David Moore of the Dallas Morning News: “Parker is playing in a different stratosphere. Those are Carlisle’s words, not mine. The Mavericks must throw everything at him in Game 3. Traps. Zones. Blitz him from different spots the moment he puts the ball on the floor. ‘We know how great he is,’ Carlisle said. ‘We’re going to have to be a lot better with our team defense. I don’t know if anybody ever stops a guy like Parker. He’s so good and so fast. But we’re going to have to do better on him.’ The coaching staff rarely consults me on these matters. OK, never is a better word to use than rarely. But here’s my suggestion. Open the game in a zone and start Jason Terry. The zone impedes Parker’s great straight-line speed. The pick-and-roll between Parker and Tim Duncan is also a little easier to defend out of the zone. Terry’s value is on offense. The Mavericks must attack Parker on defense. They can’t allow him to catch his breath against Jason Kidd or Antoine Wright. Parker would open on Kidd, not Terry. But the Mavericks can force Parker to switch off the pick-and-roll and bounce him off a few Dampier screens, something they have a better chance of doing with Terry than Wright.” I couldn’t agree more. The Mavs need a kick in the pants offensively and defensively, and the combination of the zone and the JET cover both fronts. Eventually, the Mavs will need to show some accountability with their man defense, but hopefully the zone can slow Parker to a mortal point total.
Graydon Gordian of 48 Minutes of Hell, in response to my thoughts about Dirk’s mini-slump: “…Dirk Nowitzki is not Lebron James, Kobe Bryant, or even Chris Paul. My reaction has never been, ‘he’ll get his points; let’s shut down everyone else.’ I believe we can control the scope of the damage he causes. In order to do so the intensity of our defensive effort needs to be more than sophisticated; it needs to be ceaseless.” I hope we can say the same of the Mavs’ defense of Tony Parker.
Jeff McDonald of the San Antonio Express-News continues in a similar vein: “Guarding Nowitzki is not a one-man job. The Spurs have found success in crowding him on the catch, with players as disparate as Bonner and Bruce Bowen, then running other defenders at him on the dribble. The object is to coax Nowitzki to try tough jumpers from the perimeter or, better yet, give up the ball. Even then, the Spurs acknowledge there is only so much a defense can do against a 7-footer with 3-point range. ‘All we can do is make it difficult,’ Bonner said. ‘You can’t completely shut him down. You can only make him work for what he gets.’ The tactic of using a small army to hector Nowitzki isn’t exactly a reinvention of basketball strategy. The Mavericks deal with this close to 82 times a season. What is novel, in this series, is where some of the double-teams are coming from. The Spurs have been particularly aggressive in doubling Nowitzki at the high post, sometimes bringing an extra defender from under the basket. ‘I’ve never seen anybody do that,’ Nowitzki said.”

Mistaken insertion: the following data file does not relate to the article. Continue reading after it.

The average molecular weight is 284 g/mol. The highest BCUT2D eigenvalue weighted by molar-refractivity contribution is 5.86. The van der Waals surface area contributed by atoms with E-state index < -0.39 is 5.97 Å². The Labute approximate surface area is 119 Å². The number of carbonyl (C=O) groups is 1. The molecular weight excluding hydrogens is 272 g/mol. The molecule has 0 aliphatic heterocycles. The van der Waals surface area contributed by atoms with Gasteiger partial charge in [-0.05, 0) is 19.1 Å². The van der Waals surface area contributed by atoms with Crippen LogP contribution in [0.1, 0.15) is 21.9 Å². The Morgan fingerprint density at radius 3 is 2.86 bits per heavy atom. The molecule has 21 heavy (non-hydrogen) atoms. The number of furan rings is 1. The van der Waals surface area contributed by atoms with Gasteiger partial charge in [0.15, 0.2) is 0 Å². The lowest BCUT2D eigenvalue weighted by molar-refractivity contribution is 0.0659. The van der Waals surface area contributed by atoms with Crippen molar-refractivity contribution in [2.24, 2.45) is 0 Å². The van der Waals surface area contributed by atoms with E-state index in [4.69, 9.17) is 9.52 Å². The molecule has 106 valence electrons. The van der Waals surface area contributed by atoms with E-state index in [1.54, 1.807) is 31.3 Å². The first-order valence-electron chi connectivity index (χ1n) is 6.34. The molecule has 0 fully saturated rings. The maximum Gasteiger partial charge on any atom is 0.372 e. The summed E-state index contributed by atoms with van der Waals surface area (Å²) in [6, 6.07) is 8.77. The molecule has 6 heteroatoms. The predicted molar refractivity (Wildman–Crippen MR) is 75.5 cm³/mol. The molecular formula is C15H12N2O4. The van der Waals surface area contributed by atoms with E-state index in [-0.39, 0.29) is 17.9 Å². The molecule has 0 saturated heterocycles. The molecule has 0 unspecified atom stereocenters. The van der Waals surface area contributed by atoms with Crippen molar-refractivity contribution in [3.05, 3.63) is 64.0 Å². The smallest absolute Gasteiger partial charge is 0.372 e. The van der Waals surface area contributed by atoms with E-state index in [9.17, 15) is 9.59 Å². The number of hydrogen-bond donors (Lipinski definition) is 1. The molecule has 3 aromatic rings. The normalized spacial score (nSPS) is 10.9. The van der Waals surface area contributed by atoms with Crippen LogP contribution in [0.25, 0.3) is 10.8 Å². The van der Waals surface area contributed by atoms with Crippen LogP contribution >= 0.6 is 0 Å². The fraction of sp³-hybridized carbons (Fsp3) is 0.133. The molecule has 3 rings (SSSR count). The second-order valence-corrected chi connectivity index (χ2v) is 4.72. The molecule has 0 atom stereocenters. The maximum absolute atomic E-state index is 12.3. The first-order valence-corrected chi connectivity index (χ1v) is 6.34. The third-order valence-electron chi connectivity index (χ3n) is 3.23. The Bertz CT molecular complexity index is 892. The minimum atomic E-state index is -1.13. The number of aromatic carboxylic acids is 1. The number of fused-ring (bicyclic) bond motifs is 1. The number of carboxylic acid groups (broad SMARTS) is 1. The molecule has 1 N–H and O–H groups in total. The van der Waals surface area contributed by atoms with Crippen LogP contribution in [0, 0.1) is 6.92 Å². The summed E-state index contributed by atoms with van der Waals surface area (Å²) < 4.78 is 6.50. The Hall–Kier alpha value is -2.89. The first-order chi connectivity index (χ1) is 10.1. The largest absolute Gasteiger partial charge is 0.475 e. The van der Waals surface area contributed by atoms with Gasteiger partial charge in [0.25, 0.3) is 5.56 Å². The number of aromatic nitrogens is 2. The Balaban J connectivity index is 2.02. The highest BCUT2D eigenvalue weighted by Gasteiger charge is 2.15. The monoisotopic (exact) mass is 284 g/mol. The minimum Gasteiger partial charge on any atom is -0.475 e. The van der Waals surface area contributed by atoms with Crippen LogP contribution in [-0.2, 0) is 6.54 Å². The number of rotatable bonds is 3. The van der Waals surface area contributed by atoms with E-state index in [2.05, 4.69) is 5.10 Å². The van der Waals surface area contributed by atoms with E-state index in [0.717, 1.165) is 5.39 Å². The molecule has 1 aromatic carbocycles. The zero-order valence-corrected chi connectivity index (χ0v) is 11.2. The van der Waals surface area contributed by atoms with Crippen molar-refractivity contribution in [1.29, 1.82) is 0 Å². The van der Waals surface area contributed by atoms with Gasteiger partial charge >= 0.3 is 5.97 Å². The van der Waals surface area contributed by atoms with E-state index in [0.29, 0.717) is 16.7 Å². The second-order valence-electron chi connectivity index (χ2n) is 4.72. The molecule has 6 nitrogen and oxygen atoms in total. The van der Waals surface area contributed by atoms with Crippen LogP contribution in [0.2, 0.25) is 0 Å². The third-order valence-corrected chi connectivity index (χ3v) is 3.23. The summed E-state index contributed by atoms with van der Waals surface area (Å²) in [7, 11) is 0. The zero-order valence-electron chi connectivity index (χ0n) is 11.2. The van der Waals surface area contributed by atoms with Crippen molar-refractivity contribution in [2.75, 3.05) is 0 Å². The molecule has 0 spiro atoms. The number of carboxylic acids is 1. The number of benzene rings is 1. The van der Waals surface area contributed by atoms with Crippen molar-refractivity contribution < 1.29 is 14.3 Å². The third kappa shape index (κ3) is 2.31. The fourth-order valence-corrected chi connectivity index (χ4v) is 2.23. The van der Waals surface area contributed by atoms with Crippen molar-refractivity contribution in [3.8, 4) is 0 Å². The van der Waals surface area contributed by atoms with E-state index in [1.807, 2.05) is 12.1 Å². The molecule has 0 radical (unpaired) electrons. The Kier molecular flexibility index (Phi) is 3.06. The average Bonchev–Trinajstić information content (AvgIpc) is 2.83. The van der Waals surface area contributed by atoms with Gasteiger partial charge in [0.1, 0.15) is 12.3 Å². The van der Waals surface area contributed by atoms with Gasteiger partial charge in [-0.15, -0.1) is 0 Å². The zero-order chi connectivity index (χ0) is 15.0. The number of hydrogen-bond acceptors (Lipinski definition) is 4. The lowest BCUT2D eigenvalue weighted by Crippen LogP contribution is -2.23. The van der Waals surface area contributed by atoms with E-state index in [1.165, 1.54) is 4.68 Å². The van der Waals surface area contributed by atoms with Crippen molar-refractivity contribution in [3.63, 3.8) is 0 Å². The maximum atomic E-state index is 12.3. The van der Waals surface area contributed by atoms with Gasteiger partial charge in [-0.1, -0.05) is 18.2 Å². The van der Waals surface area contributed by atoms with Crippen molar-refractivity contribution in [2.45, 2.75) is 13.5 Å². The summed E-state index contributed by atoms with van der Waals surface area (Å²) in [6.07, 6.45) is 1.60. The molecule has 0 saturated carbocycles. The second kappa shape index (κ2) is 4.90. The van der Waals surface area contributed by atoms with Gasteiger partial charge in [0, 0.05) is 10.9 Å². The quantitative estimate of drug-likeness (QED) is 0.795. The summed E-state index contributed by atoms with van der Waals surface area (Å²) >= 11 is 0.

Eddie Sefko of the Dallas Morning News: “The Mavericks, after reviewing the film of Game 2, know they didn’t have the pep in that game to keep pace with the Spurs. And as well as the Spurs played, it may not have mattered. San Antonio was outstanding. But whether or not the Spurs repeat that execution and effort, the Mavericks know they must upgrade theirs. ‘When we rebound, we’re in the game,’ Kidd said. ‘It doesn’t mean we’re going to win every game, but when you’re not rebounding – giving those guys second opportunities – they’re going to kill you. You could tell they were ready to play from the start and we were a little relaxed. We’ve got to get back to being aggressive.’”
Kevin Sherrington of the Dallas Morning News: “Bottom line: These guys know Erick Dampier. They play basketball with him. And he is not the mouth that roared Monday. ‘Nobody’s trying to hurt anybody, and Damp certainly doesn’t have the reputation of being a dirty player,’ Nowitzki said, leading him to conjure an example of a dirty player, which he provided, unprovoked. ‘They got one,’ he said of the Spurs. ‘We don’t.’…Meanwhile, the Mavs must play out of character a little bit. They must at least attempt to look tough. Get in someone’s way, for heaven’s sake. Maybe even make a Spur pay for taking advantage of their good nature. The Mavs just can’t afford to announce their intentions beforehand, no matter how much fun it was to read about it.”
The Morning News has Q&A’s with Mark Cuban and Team President Terdema Ussery. Both are wonderful reminders that regardless of you think of the Mavs as a team, they really are a top-notch franchise. Cuban claims to have only made a profit in two seasons of his ownership, and yet the interviews are littered with talk of winning over profit, constant improvement of the fan experience, and building/maintaining the organization’s image.
Kate Hairopoulos of the Fort Worth Star-Telegram: “Trying to get Dirk Nowitzki on track, point guard Jason Kidd said he won’t go out of his way to get him the ball. ‘I look for him less,’ Kidd said. ‘We’re not going to force it to him. There are other guys on the floor who can score. Work him into the game. He’s a veteran. He understands what he has to do.’ Nowitzki admitted having trouble with the high-post double-teams — with the Spurs essentially leaving the basket to help guard him — which he said he hasn’t seen before with the Spurs. He’s averaging just 16.5 points against San Antonio. ‘For a 7-footer, who’s non-athletic, it’s pretty hard to beat a double-team,’ he said. ‘I just have to take what’s there. … I think I’m going to have a few opportunities. But when I have them, I have to make sure I make the best out of them.’”